Kano State Land Use Charge Bill: A Direction Worth Taking By Musa Idris Talle
The present economic challenges, which were necessitated by the downfall in oil revenue, undoubtedly compelled all tiers of governments to look elsewhere for their survival and continuous existence. Absent of the present challenges would have rendered the ongoing economic diversification unrealistic and this explains why some persons warmly embraced and considered the challenges as a blessing in disguised.
While other States (particularly Northern States) are struggling to adapt to the current economic reality, Lagos State, due to its efficient tax administration and collection system, have little or nothing to worry about. The monthly Internally Generated Revenue of Lagos State has drastically grown from N3.6B in 2006 to N24.5B in January 2016. In 2015, Lagos State recorded the total revenue generation of N268.22B, the closest State, River State, generated N82.10B while Kano State generated N13.611B.
The boost in the Internally Generated Revenue of Lagos State was as a result of the consolidation of real property with land based charges and rates, to wit, Tenement Rates Law, Land Rates Law, Neighborhood Improvement and Assessment Law into the Land Use Charge Law of Lagos State, 2011.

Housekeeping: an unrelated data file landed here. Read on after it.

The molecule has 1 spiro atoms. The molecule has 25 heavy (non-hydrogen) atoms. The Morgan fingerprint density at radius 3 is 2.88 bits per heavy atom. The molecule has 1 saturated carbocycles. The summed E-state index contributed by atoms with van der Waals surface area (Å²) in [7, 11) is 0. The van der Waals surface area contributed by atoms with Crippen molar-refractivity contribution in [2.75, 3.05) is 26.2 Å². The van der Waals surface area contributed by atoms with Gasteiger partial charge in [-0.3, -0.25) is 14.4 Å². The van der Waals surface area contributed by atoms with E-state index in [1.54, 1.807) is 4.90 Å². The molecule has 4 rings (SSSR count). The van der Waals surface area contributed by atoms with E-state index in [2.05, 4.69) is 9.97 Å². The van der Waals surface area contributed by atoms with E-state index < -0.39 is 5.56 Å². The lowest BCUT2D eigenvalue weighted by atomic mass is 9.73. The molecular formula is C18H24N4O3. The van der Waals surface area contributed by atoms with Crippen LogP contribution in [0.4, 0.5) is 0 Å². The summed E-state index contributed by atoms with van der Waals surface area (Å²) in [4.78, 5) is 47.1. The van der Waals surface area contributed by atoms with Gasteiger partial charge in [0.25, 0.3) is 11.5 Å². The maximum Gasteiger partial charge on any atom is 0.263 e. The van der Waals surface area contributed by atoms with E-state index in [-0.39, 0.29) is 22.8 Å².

The recent One Day retreat on the review of Kano State Land Use Charge Bill 2016, organized by the State Government is indeed a milestone of the expected achievement. Though long overdue for a State that should be competing with Lagos State in terms of Internally Generated Revenue, the Bill and the retreat are moves in the right direction. The passage of the Bill into law would drastically boost Internally Generated Revenue of Kano State, ensure financial independent Kano State and further serve as an eye opener and yardstick to other Northern States.
The Kano State Government and the tax authorities need to prepare for the likely impediments that may curtailed the attainment of the targeted revenue boost. To ensure the revenue boost, all hands must be on deck to address the likely impediments which may include: fraud and corruption, non-availability of property statistics and information, poor tax enforcement, administration and policy, multiple taxation, lack of awareness and infrastructural development, problems of assessment and evaluation, lack of modern technology, poor compliance and non-engagement of experts.
The Bill, if duly passed and effectively implemented, would place Kano State on its rightful position in the ranking of financial independent States in the Country and further better the life of the taxpayers.
MUSA IDRIS TALLE